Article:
Cloth face masks can help stem spread of coronavirus, says CDC
The CDC now recommends wearing cloth face coverings in settings where other social distancing measures are difficult to maintain, especially in areas of significant community-based transmission of COVID-19.
For agriculture this would include retail outlets, direct marketing venues and workplaces where employees are close together, such as a packing area. Simple cloth face coverings will slow the spread of the virus and help people who may have the virus and do not know it from transmitting it to others. Customers, delivery workers, and others coming to the farm or retail outlets should also wear face coverings.
According to the CDC:
“Cloth face coverings should fit snugly but comfortably against the side of the face, be secured with ties or ear loops, include multiple layers of fabric, allow for breathing without restriction, and be able to be laundered and machine dried without damage or change to shape.
“Cloth face coverings fashioned from household items or made at home from common materials at low cost can be used as an additional, voluntary public health measure.
“Cloth face coverings should not be placed on young children under age 2, anyone who has trouble breathing, or is unconscious, incapacitated or otherwise unable to remove the mask without assistance.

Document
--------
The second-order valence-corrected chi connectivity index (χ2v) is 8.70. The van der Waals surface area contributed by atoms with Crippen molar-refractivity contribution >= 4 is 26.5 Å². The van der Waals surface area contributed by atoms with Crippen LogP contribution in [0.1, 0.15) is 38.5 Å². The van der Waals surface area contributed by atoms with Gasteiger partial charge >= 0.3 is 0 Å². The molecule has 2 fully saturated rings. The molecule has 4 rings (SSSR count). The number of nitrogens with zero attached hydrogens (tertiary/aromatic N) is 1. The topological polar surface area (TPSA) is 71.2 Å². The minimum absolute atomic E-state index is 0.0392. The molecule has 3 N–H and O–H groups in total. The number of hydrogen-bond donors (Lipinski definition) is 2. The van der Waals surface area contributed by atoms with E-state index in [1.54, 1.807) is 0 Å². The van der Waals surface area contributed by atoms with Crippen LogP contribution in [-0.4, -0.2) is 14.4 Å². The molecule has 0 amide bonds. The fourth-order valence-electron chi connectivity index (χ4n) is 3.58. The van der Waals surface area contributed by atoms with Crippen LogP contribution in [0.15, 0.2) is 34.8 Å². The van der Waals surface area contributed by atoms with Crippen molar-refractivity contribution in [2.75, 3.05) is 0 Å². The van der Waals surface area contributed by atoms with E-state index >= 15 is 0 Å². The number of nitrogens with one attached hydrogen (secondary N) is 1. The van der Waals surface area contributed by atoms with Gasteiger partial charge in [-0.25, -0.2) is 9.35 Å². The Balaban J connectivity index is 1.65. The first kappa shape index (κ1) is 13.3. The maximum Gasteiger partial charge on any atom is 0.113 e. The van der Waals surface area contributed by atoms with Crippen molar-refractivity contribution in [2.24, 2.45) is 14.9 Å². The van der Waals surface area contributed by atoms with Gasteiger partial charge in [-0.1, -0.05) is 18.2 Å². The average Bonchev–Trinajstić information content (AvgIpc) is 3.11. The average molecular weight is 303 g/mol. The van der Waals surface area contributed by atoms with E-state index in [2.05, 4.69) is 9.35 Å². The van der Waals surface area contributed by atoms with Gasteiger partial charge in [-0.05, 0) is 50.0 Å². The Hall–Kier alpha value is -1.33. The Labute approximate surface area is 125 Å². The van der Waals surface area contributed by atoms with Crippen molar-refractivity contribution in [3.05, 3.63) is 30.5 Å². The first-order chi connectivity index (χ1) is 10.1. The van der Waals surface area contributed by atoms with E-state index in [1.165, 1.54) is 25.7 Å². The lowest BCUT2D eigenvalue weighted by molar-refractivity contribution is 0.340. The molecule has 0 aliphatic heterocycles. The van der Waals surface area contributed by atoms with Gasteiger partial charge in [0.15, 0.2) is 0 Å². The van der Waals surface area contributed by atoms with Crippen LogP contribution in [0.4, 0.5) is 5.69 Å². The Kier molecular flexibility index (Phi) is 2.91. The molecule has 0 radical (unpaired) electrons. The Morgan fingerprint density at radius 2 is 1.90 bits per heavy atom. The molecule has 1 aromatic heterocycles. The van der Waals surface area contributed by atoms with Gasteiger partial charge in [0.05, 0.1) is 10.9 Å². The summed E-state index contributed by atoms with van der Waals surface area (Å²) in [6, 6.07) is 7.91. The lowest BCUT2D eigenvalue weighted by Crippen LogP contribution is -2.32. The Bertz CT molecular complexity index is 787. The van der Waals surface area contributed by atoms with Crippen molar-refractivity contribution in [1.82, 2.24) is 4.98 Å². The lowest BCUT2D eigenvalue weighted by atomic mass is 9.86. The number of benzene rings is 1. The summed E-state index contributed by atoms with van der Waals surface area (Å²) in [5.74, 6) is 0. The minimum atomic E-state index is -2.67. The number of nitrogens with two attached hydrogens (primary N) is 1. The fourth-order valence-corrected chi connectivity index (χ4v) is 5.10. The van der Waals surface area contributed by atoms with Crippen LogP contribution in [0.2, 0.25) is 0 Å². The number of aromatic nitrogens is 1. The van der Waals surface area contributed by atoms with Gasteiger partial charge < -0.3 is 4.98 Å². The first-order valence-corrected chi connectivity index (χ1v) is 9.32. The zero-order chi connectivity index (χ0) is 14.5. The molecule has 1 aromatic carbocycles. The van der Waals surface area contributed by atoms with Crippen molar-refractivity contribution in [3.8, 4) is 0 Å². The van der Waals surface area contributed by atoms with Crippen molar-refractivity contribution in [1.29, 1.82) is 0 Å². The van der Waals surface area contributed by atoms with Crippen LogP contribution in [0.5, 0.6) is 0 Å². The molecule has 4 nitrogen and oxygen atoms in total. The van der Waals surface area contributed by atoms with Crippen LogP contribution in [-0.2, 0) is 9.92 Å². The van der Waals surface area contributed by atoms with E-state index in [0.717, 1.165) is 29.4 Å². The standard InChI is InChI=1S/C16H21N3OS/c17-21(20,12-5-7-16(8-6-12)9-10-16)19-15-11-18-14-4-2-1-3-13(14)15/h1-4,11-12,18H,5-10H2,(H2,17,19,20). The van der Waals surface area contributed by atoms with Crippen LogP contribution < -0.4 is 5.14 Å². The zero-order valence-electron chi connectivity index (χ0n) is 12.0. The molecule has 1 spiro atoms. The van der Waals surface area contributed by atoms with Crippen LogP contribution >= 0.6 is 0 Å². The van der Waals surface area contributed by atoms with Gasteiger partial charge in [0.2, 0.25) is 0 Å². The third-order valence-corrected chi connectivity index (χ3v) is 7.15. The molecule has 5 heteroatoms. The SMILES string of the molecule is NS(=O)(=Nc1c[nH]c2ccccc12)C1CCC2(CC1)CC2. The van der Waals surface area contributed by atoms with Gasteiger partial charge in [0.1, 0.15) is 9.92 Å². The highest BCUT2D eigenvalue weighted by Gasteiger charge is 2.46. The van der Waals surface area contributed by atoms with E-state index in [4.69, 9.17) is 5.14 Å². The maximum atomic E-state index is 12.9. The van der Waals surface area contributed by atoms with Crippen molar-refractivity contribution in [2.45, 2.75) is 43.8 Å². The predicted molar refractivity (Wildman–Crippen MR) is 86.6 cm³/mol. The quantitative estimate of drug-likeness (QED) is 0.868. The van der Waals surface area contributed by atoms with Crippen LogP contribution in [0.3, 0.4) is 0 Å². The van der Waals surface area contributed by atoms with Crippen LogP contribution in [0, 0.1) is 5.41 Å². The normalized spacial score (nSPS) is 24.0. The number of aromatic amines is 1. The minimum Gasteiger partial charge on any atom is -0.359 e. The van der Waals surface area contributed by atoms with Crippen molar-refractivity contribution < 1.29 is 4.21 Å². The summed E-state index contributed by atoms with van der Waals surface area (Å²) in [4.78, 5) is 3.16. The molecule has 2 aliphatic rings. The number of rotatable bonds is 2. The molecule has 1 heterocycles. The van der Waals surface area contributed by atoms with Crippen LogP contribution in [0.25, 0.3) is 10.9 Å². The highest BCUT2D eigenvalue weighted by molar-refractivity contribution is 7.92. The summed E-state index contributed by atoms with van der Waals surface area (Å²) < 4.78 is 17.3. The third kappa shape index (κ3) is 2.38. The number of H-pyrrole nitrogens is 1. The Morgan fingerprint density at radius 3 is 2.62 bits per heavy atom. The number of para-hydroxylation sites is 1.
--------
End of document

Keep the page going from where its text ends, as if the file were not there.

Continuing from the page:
“The cloth face coverings recommended are not surgical masks or N-95 respirators. Those are critical supplies that must continue to be reserved for healthcare workers and other medical first responders, as recommended by current CDC guidance.
Simple face masks “should be routinely washed depending on the frequency of use. A washing machine should suffice in properly washing a face covering.”
“Individuals should be careful not to touch their eyes, nose, and mouth when removing their face covering and wash hands immediately after removing.”
Go to www.cdc.gov/coronavirus/2019-ncov/prevent-getting-sick/diy-cloth-face-coverings.html for more information.
The CDC has several examples of how to make a homemade face mask. Shown above is one from a T-shirt (see below).
— Gordon Johnson, Extension Vegetable & Fruit Specialist, University of Delaware